ISRAEL LOVES IRAN
One evening, as the governments of Israel and Iran renewed their calls to war, 41 year old Ronny Edry and his wife Michal Tamir, graphic designers and teachers living in Tel Aviv, uploaded a poster to their Facebook page.
The poster was a photo of Ronny with his daughter holding the Israeli flag. The written message: “Iranians, we will never bomb your country. We love you.”
Ronny attached a personal letter to the poster, addressed to the Iranian people, sharing his wish to stop a war with Iran by getting to know the other side – all by simply starting a conversation.
MARCH 14, 2012
The letter read:
“To the Iranian people To all the fathers, mothers, children, brothers and sisters.
For there to be a war between us, first we must be afraid of each other, we must hate.
I’m not afraid of you, I don’t hate you. I don t even know you.
No Iranian ever did me no harm. I never even met an Iranian…
Just one in Paris in a museum. Nice dude.
I see sometime here, on the TV, an Iranian.
He is talking about war.
I’m sure he does not represent all the people of Iran.
If you see someone on your TV talking about bombing you, be sure he does not represent all of us. I’m not an official representative of my country. I’m a father and a teacher.
I know the streets of my town, I talk with my neighbors, my family, my students, my friends and in the name of all these people, we love you. We mean you no harm.
On the contrary, we want to meet, have some coffee and talk about sports.
To all those who feel the same, share this message and help it reach the Iranian people.
MARCH 14, 2012
Tens of Israelis posted their own pictures with the same message.
AFTER 24 HOURS
Messages from Iran started pouring in. Moved to tears, people wrote back: “We love you too.”
IN THE NEXT FEW WEEKS
Thousands of pictures from all over the world were posted on the Israel-Loves-Iran Facebook page.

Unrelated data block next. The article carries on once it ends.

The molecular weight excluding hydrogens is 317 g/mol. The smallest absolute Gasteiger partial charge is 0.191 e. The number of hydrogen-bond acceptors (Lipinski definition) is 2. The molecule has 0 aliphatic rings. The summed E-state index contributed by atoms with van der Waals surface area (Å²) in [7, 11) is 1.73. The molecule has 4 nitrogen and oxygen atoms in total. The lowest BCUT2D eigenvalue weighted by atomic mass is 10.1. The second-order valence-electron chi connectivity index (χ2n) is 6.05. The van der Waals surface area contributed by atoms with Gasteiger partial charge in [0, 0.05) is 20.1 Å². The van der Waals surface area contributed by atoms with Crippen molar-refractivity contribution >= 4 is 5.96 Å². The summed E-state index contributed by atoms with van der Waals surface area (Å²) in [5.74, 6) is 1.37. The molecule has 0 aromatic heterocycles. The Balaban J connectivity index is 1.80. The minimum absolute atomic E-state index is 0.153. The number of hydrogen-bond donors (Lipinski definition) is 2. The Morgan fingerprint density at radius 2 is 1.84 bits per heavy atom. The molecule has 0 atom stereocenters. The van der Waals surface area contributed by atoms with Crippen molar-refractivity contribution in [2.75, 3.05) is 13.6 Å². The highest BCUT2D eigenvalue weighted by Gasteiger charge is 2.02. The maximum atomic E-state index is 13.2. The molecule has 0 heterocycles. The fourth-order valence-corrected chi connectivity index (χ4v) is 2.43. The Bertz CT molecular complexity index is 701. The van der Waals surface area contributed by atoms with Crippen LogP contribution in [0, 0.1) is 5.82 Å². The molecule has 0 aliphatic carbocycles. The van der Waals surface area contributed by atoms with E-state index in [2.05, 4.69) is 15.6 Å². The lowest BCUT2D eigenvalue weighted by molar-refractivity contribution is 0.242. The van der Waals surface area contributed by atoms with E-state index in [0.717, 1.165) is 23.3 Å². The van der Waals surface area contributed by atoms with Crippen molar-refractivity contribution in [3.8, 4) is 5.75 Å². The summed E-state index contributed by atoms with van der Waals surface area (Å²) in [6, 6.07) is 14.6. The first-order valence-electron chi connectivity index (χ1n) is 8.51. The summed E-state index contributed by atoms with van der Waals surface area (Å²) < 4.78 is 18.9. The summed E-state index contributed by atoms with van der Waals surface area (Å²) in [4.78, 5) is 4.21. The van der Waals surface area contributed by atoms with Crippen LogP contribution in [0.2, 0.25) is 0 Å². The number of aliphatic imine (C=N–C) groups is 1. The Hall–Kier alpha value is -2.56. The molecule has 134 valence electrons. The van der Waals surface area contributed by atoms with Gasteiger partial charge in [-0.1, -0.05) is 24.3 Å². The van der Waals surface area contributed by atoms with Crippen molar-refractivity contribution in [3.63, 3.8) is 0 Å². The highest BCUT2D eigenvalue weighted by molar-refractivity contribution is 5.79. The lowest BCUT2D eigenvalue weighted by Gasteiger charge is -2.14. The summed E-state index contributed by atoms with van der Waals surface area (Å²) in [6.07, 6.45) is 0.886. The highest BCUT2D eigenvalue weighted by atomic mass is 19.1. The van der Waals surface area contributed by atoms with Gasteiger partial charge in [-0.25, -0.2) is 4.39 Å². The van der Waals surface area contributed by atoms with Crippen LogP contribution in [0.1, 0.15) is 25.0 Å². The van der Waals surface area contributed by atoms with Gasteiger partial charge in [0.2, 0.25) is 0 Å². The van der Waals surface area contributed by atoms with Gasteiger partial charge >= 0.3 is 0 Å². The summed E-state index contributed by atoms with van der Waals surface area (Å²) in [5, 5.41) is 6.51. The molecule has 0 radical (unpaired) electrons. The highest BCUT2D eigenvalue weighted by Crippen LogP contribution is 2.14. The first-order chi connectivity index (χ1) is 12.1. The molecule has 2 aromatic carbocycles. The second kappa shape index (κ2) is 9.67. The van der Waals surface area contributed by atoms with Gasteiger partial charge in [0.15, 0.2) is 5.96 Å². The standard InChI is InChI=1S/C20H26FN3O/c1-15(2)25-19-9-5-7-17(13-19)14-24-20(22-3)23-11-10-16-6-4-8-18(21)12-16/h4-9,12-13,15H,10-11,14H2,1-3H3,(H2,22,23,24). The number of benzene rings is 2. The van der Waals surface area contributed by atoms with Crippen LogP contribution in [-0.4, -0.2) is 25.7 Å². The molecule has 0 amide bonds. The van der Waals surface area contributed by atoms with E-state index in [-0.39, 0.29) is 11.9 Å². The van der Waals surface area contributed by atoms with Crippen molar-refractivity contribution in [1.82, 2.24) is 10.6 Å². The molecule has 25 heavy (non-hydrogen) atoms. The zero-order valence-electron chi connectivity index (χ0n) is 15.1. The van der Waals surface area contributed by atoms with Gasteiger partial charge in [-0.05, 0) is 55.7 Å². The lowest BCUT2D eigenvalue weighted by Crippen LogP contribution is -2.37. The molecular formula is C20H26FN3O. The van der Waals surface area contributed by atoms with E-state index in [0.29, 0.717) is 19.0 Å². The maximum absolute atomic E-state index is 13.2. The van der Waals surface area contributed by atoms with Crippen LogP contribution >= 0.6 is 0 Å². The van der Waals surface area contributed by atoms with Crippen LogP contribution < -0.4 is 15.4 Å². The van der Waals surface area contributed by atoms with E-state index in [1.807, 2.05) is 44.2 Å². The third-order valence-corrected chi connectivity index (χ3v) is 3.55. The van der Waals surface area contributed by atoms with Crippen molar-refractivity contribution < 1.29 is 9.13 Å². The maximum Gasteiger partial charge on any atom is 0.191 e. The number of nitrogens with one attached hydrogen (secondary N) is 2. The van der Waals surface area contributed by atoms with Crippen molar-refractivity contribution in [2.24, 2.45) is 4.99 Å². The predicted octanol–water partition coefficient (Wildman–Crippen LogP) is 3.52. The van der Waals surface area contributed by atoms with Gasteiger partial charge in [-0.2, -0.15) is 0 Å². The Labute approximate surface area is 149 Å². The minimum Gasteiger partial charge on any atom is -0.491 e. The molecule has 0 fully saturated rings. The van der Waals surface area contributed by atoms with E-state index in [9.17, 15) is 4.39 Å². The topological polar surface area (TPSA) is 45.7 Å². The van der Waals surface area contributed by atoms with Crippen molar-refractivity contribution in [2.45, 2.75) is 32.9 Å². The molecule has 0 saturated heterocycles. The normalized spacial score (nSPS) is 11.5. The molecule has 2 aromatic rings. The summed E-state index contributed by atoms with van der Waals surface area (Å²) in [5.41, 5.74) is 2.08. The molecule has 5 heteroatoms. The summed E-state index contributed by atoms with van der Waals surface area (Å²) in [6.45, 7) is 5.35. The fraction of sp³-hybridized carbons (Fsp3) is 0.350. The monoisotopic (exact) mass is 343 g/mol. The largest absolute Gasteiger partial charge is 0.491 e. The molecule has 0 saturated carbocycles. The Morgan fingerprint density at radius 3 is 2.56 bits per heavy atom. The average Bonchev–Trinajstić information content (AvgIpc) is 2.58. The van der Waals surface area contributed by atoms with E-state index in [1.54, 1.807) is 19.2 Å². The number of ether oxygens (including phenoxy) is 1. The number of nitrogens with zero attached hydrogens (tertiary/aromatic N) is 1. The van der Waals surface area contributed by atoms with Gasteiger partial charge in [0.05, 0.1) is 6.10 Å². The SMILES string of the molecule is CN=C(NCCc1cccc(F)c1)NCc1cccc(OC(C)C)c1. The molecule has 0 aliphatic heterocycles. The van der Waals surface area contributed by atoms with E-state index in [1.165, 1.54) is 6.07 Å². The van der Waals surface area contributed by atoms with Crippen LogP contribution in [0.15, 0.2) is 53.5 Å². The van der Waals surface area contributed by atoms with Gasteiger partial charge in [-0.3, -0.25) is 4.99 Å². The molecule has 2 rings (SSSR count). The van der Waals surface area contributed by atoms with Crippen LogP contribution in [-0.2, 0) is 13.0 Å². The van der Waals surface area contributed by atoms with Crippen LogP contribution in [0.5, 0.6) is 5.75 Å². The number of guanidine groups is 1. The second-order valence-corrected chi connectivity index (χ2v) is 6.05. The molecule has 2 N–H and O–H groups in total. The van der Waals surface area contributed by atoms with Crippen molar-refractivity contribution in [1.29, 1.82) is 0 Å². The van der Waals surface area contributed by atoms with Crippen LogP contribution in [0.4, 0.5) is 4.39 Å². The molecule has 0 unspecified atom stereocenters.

With thousands of Likes, comments, and shares, Israel-Loves-Iran became a movement on Facebook where people started to talk to each other.
As days went by, the conversations on the page grew deeper. People were asking each other questions, sharing their stories and their lives, talking about everything; from Judaism to the Iranian regime.
Never before in history did two people from two enemy states have the power to communicate in such a way. People from Iran who were brought up and taught to trample on the Israeli flag at school every morning wrote with tears in their eyes of how moved they were by this simple sentence: “We love you.” Ecstatically, they answered back loud and clear, “We love you too.”
Years of hate propaganda on both sides were being stripped away and people finally discovered the other side, not as enemies, but as people.
PEACE MUST BE VIRAL!
After such great success, and with the backing of this new facebook community, Ronny and Michal decided to go even further and see the true power behind this initiative. Many new projects came up, with new ideas and new ways to further expand on this message.
This campaign, this movement, this community must be shown to more and more people around the world.
this is how we founded the PEACE FACTORY
this is how we started
Our goal: peace in the middle east
Our strategy: connecting People
PEACE it’s VIRAL
PEACE starts with the people, one person at a time. Today it’s easier than ever to connect and reach out to one another. We can talk, we can meet, and we can start a new friendship without even leaving our homes just by the click of a button. One new person, One new connection. Peace is when we see and treat each other as people. All we have to do is talk.SUPPORT the Peace Factory
Meet the SANDBOX
In Syria, military service is mandatory.
I was very unlucky and was drafted into the worst unit.
Words can’t describe how difficult my service was. Our commanders often punished us for no reason. They would wake us up at 2:00AM, throw water on us, and leave us naked, even during the coldest nights of winter. But I was also lucky that I was part of the last group of soldiers to be released from duty since. I served for only 2 years.
The best day of my life was the day I was released from the army.
I felt as if I had been reborn, like I was walking on air.